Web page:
In February 1937, General Senjūrō Hayashi was appointed prime minister. Just days after taking office and having the Diet enact a budget bill, he ordered a dissolution of the House of Representatives, hoping to weaken the major political parties. The act was opposed by the major political parties as well as by the general public, and quickly became known as the "dine and dash dissolution" (食い逃げ解散,kui-nige kaisan?).
The election was a major victory for the Shakai Taishūtō, which became the third-largest party in the Diet. It was the first socialist party to do so in Japanese history. In contrast, the mildly pro-military Rikken Minseitō lost several seats and fascist groups such as Tōhōkai remained minor forces in the House. A month after the election, the Emperor replaced Hayashi with Fumimaro Konoe.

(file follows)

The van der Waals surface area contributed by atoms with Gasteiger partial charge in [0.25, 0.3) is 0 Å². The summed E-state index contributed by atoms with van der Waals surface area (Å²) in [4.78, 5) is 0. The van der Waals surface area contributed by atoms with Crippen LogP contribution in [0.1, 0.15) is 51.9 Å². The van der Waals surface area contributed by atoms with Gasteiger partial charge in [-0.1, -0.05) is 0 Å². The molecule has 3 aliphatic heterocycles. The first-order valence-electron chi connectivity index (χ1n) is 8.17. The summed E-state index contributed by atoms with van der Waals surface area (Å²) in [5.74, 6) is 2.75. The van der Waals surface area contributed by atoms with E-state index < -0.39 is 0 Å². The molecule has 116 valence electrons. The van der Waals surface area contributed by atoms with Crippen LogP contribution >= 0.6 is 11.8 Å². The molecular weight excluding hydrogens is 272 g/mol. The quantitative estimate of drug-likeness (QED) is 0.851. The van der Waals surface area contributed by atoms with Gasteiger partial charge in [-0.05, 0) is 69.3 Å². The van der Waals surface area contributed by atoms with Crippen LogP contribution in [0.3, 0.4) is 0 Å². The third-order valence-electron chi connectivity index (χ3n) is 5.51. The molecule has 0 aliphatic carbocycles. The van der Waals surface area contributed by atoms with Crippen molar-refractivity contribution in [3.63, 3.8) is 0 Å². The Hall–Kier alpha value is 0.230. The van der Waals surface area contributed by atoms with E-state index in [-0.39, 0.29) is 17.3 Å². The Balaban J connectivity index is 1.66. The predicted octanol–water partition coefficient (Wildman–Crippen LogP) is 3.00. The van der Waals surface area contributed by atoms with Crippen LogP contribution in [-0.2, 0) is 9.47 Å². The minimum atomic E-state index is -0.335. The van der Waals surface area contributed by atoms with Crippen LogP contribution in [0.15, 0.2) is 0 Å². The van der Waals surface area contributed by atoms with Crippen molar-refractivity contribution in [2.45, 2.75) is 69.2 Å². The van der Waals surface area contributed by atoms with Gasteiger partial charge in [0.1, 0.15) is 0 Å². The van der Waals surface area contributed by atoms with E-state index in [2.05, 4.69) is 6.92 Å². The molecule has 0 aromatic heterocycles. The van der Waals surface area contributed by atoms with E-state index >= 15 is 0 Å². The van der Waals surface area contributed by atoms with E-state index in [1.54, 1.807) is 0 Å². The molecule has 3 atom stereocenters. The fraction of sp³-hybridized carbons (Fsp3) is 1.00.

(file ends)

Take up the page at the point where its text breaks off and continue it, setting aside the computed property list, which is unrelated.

In 1941, the Diet under the Konoe government passed a law extending the term of the Representatives from four years to five (衆議院議員任期延長ニ関スル法律). This allowed time to solidify the control of the Imperial Rule Assistance Association over Japanese politics. The Association effectively replaced all political parties in Japan and subsequently dominated the 1942 general election, although numerous factions developed within the Association's caucus in the House. The term extension was effectively repealed by the Constitution of Japan in 1947, which returned the representatives' term of office to 4 years.